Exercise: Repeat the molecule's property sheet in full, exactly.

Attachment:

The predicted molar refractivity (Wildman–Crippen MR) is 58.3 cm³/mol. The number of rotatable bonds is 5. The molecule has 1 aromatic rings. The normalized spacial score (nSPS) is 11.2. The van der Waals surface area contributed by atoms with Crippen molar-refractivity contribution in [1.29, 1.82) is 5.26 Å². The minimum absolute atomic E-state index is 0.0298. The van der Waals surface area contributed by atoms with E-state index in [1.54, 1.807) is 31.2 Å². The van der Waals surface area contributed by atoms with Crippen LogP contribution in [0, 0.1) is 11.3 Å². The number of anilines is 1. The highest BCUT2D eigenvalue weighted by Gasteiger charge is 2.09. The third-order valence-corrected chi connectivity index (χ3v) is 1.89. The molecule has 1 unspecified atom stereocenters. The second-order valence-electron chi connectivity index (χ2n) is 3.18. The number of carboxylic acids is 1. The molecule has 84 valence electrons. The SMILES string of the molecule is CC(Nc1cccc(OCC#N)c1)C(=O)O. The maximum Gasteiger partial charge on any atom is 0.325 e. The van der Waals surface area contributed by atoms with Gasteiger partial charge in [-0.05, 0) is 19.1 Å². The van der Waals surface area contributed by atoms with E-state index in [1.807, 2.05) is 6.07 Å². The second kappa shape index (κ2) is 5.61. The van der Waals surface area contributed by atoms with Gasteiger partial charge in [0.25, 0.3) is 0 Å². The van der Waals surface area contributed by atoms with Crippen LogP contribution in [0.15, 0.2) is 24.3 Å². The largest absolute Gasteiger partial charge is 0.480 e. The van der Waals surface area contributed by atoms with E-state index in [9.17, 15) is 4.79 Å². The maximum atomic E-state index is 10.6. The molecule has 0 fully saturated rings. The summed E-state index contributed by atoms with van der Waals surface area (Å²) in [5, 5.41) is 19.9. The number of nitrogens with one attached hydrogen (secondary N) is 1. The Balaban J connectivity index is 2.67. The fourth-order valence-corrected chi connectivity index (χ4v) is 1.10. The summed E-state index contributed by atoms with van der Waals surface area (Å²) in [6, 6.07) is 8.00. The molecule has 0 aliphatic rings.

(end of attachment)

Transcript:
The predicted molar refractivity (Wildman–Crippen MR) is 58.3 cm³/mol. The number of rotatable bonds is 5. The molecule has 1 aromatic rings. The normalized spacial score (nSPS) is 11.2. The van der Waals surface area contributed by atoms with Crippen molar-refractivity contribution in [1.29, 1.82) is 5.26 Å². The minimum absolute atomic E-state index is 0.0298. The van der Waals surface area contributed by atoms with E-state index in [1.54, 1.807) is 31.2 Å². The van der Waals surface area contributed by atoms with Crippen LogP contribution in [0, 0.1) is 11.3 Å². The number of anilines is 1. The highest BCUT2D eigenvalue weighted by Gasteiger charge is 2.09. The third-order valence-corrected chi connectivity index (χ3v) is 1.89. The molecule has 1 unspecified atom stereocenters. The second-order valence-electron chi connectivity index (χ2n) is 3.18. The number of carboxylic acids is 1. The molecule has 84 valence electrons. The SMILES string of the molecule is CC(Nc1cccc(OCC#N)c1)C(=O)O. The maximum Gasteiger partial charge on any atom is 0.325 e. The van der Waals surface area contributed by atoms with Gasteiger partial charge in [-0.05, 0) is 19.1 Å². The van der Waals surface area contributed by atoms with E-state index in [1.807, 2.05) is 6.07 Å². The second kappa shape index (κ2) is 5.61. The van der Waals surface area contributed by atoms with Gasteiger partial charge in [0.25, 0.3) is 0 Å². The van der Waals surface area contributed by atoms with Crippen LogP contribution in [0.15, 0.2) is 24.3 Å². The largest absolute Gasteiger partial charge is 0.480 e. The van der Waals surface area contributed by atoms with E-state index in [9.17, 15) is 4.79 Å². The maximum atomic E-state index is 10.6. The molecule has 0 fully saturated rings. The summed E-state index contributed by atoms with van der Waals surface area (Å²) in [5, 5.41) is 19.9. The number of nitrogens with one attached hydrogen (secondary N) is 1. The Balaban J connectivity index is 2.67. The fourth-order valence-corrected chi connectivity index (χ4v) is 1.10. The summed E-state index contributed by atoms with van der Waals surface area (Å²) in [6, 6.07) is 8.00. The molecule has 0 aliphatic rings.